Hong dou tang

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Hong dou tang
A bowl of hóngdòutāng, Chinese red bean soup
TypeTong sui, dessert soup
Place of originChina
Region or stateEast Asia
Associated national cuisineChinese cuisine
Taiwanese cuisine
Main ingredientsAdzuki beans
Similar dishesPatjuk, shiruko

Hong dou tang (simplified Chinese: 紅豆汤; traditional Chinese: 紅豆湯; pinyin: hóngdòutāng; Jyutping: hung4 dau6 tong1; lit. red bean soup) is a popular Chinese dish[1] served in Mainland China, and Taiwan. It is categorized as a tang shui 糖水 (pinyin: táng shuǐ) (literally translated as sugar water) or sweet soup. It is often served cold during the summer, and hot in the winter. Leftover red bean soup can also be frozen to make ice pops and is a popular dessert. A similar dessert 紅豆沙 in Hong Kong is commonly mistaken by people outside Hong Kong as the same dessert, of which the latter one has a very different texture.

In Cantonese cuisine, a red bean soup made from rock sugar, sun-dried tangerine peels, and lotus seeds is commonly served as a dessert at the end of a restaurant or banquet meal. Common variations include the addition of ingredients such as sago (西米, pinyin: xī mi), tapioca, coconut milk, ice cream, glutinous rice balls, or purple rice. The two types of sugar used interchangeably are rock sugar and sliced sugar (片糖).[2]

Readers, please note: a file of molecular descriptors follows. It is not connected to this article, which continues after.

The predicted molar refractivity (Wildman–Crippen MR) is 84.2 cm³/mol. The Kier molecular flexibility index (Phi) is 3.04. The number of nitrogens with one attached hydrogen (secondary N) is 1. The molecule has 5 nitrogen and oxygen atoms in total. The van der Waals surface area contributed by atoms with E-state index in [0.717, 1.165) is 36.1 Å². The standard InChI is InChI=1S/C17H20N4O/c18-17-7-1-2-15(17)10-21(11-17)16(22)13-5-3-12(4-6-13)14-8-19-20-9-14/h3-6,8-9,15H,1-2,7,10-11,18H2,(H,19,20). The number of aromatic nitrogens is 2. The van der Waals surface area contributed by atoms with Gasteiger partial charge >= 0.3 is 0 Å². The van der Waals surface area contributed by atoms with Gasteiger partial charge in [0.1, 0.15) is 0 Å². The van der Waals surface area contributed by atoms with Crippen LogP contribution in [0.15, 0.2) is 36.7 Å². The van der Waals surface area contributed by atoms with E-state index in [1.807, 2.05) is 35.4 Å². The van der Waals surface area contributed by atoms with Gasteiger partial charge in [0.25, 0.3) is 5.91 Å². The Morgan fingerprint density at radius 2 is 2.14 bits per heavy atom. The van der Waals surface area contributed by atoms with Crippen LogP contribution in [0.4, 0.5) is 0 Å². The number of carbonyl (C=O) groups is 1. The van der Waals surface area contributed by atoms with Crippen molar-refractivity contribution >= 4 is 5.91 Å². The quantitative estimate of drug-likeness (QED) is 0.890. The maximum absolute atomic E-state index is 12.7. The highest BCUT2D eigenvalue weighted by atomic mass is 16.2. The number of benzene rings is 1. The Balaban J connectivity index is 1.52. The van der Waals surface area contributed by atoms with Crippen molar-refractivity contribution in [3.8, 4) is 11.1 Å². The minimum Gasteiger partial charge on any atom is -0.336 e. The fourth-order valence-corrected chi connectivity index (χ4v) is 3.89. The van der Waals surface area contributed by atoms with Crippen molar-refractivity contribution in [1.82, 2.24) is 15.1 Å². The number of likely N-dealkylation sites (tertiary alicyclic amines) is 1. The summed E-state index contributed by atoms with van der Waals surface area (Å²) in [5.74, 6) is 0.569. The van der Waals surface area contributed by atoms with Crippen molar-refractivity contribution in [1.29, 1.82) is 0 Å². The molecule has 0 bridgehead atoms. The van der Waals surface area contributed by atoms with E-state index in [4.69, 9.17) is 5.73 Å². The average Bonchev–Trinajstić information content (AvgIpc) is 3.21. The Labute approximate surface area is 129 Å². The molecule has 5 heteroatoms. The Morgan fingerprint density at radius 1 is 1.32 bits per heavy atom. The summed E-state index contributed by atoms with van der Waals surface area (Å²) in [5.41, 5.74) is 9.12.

Similar dishes[edit]

Unsweetened red bean porridge made with red beans and rice is eaten across China and East Asia. Japan has a similar variant called Shiruko. It is called hóngdòuzhōu (红豆粥) in Chinese, patjuk (팥죽) in Korean, and azukigayu (小豆粥) in Japanese.[citation needed]

Vietnamese cuisine also has a similar dish, called chè đỗ đen. It contains added coconut milk and sugar. It is served cold.[citation needed]

See also[edit]


  1. ^ Law, K.; Meng, L.C.; Tettoni, L.I. (2012). Authentic Recipes from China. Authentic Recipes Series. Tuttle Publishing. p. pt188. ISBN 978-1-4629-0534-8. Retrieved December 8, 2018.
  2. ^ "Red Bean and Black Glutinous Rice Dessert". en.christinesrecipes.com. Retrieved 4 August 2014.